An overview of Anthroponics

The following image intends to depict the current planned research in this new field of anthroponics, as well as the topics of research which I have already covered. The images in blue are the ones planned but not executed. The ones in white are the topics that have been executed in some form or another, as a proof of concept or resulting in a technical report. The one in red was an experiment that did not yield any positive results as a proof-of-concept.



As you can see, this new field of anthroponics can have many different branches. The first main categories relate to the source of nutrients, from the type of human waste used (urine only, feces only, or combined). In this regard, the last two are purely theoretical. The first one can be influenced by parameters which I have not had the opportunity or resources to test for its effects, such as the impact of a different diet as well as collecting from different individuals.

The second main category relates to the treatment of urine prior to its use in an hydroponic system. My method has been focused on the ammonia volatilisation from urea (AVfU), but another researcher in Hong Kong has been experimenting with lactic acid fermentation. Once he has some recorded results or when I perform my own experiment, such information will be shared in this website as well. Unlike AVfU, lactic acid fermentation reduces the pH to 3-4 while preventing bad odors. However, it is still unclear if the resulting liquid can grow plants hydroponically.

In the case of AVfU, the next step is the method of transforming the fresh urine into aged urine. While I have experimented with both alternatives, I have yet to try other catalysts such as jack beans (or even others). The resulting liquid, named “hummonia” (human + ammonia) can be used in many different system configurations, but a precise analysis of the liquid, in terms of its nutrient composition, the presence of microorganisms, persistent organic pollutants or even heavy metals has not yet been performed.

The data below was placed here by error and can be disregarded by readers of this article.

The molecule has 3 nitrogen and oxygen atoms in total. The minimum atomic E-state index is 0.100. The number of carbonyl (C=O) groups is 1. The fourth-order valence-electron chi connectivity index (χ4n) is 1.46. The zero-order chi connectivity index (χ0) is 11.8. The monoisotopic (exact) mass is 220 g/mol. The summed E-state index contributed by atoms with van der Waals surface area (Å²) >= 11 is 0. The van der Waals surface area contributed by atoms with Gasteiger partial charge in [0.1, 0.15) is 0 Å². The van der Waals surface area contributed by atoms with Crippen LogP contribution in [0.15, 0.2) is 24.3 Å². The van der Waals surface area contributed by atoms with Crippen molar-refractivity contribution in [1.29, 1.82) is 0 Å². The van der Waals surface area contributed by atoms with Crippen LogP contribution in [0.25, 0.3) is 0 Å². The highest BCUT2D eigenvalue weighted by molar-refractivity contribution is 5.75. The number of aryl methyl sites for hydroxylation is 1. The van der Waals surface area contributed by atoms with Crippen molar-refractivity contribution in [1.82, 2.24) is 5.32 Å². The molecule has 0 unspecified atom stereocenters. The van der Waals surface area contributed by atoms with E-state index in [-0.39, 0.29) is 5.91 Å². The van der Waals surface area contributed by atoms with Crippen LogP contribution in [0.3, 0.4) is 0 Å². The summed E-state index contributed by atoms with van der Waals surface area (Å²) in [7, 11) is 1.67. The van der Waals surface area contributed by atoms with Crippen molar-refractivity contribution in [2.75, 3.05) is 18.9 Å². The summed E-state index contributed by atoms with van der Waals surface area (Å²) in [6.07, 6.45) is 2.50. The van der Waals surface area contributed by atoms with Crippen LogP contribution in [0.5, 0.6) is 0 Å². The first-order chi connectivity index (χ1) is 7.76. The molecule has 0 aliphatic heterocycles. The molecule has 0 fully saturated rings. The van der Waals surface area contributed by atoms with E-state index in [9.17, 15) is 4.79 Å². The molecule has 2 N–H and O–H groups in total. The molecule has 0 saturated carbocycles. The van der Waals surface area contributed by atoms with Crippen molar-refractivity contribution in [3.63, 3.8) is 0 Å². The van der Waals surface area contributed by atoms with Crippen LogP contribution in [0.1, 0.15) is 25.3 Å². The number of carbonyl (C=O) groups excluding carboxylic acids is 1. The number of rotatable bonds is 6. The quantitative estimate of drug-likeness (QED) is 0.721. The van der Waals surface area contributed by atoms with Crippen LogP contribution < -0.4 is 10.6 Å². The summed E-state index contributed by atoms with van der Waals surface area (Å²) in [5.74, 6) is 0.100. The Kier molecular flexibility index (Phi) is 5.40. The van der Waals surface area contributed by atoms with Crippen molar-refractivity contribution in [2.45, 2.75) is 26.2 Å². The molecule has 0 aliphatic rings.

Of all the different system configurations possible, and experiments possible in those systems, the most complicated and potentially impossible one might be the passive system. A passive anthroponics system would have entail a pathway that does not require the energy requirements of an aerobic process or recirculating process. Given my current understand of the processes used in anthroponics, such as nitrification and AVfU, it might not be possible to have a working anthroponics system without the use of an air pump, a water pump, or some sort of mechanical agitation of the liquid.

Wrapping up the decoupled anthroponics experiment

Here are some pictures showing the recovery of the basil and coriander. After controlling the pH by adding phosphoric acid (in the DWC component) and wood ash (in the biofilter component), as well as adding some chelated iron in the DWC component, the plants have recovered dramatically.

The next step will be to harvest the produce, write a small technical report about this proof of concept, and do it again with the lessons we have learned from the pH drift and lack of nutrients.img_20161201_184425img_20161201_184434